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I'm going to archive an old huge project containing a lot of garbage. I hope I'll never need it again, but I want to put all important things under version control. Because of the chaos in the project, it's not easy to say what are the sources and what can go away (there's no makefile, no make clean, nothing). So I'd like to put there nearly everything and consider only the largest files for exclusion.

How can I list the files to be committed (or to be staged) together with their size?

I could write a script or whatever, but hope for a simpler solution. I'm working under Cygwin and the only gui available is git gui which doesn't show the file sizes. Otherwise it'd be perfect for what I need.

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"but I want to put all important things under version control" - surely the important things are already under source control? – Mitch Wheat Mar 7 '11 at 0:47
No, it's a one-man project by someone not using VC at all. As I work on it I used SVN for my changes only, later converted it to GIT and now I want to add all the other possibly important files, so it's safe somewhere just in case... – maaartinus Mar 7 '11 at 1:08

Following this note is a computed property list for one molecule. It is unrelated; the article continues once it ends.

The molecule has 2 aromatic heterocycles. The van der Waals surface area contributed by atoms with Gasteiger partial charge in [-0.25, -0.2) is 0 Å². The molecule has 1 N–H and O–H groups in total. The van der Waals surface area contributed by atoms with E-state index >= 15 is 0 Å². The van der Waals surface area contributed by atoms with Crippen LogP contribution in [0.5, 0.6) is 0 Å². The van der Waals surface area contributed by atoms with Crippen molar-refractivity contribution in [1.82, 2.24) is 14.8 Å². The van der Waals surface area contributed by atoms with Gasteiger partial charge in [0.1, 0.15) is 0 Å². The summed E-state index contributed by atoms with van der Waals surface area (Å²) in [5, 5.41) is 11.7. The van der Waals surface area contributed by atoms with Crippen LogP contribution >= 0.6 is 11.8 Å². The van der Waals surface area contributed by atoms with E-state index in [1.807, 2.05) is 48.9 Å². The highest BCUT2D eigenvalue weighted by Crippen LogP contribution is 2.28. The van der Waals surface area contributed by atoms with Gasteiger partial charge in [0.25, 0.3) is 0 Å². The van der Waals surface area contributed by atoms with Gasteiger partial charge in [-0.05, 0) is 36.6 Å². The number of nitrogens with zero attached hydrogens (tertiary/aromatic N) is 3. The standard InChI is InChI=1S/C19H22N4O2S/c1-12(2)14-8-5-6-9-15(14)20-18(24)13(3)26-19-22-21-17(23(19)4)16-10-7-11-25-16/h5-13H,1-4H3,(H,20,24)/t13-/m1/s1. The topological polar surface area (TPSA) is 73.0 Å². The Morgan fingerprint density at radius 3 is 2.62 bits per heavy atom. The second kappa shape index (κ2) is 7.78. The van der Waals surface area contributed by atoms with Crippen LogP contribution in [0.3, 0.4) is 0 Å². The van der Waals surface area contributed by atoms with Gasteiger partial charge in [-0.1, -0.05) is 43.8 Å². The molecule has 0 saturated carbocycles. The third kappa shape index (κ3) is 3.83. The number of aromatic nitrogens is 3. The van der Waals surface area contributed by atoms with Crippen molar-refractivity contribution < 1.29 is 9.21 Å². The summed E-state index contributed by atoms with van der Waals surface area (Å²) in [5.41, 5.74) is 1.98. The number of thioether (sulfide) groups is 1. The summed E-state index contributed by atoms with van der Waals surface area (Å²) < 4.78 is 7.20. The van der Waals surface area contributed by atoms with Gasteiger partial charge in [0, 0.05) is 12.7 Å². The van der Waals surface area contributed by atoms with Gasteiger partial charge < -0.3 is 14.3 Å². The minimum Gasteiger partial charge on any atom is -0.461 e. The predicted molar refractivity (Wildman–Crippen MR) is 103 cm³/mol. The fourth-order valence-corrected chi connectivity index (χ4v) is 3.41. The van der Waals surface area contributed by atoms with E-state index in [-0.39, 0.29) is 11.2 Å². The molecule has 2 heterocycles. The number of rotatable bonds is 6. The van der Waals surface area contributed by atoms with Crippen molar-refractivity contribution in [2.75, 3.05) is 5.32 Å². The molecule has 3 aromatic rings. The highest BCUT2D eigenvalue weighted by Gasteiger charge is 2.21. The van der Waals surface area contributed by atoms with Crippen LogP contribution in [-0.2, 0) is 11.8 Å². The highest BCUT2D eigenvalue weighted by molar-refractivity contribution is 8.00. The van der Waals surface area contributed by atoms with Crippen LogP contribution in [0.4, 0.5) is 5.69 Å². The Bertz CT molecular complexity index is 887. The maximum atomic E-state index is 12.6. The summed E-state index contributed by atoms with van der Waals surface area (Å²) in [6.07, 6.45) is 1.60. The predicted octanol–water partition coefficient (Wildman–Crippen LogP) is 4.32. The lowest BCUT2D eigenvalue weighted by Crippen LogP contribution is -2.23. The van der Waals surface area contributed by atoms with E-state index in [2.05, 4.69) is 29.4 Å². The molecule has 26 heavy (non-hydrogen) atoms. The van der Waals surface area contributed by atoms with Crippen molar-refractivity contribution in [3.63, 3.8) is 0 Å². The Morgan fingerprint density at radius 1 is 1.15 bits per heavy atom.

up vote 1 down vote accepted

You could try this. It finds all files larger than 1M and sorts them from largest to smallest. The file sizes printed are in bytes:

cd ~/files_to_archive
find . -type f -size +1M -printf '%s %p\n' |sort -nr


74751072 ./linux-2.6.38-rc4.tar.bz2
34686037 ./git-source.tar.gz
14026384 ./Python-2.7.tar.gz

Updated: loop over the files returned by find and print their git status:

git ls-files -t `find . -type f -size +1M |xargs`
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But it doesn't tell me if they're already tracked. There is quite a lot of big files there, some of them important, some of them already tracked, big chaos... – maaartinus Mar 7 '11 at 3:00
Oops, sounds pretty chaotic! I updated the answer, hope this is more useful. – samplebias Mar 7 '11 at 3:29
This looks much better except that git ls-files -t seems to print nothing at all for untracked files. The man page led me to git status --porcelain which prints ?? for such files unless they're are ignored. A simple grep and it's solved. – maaartinus Mar 7 '11 at 6:49

I don't know about Git, but if you're using Mercurial, you could use a combination of:

ls -laS
hg status
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To a first approximation, du -sk . at the top of the directory tree will give you the space needed. After you do git gc, it might be an overestimate.

But you should have been using version control long before you reached the point of retiring the project.

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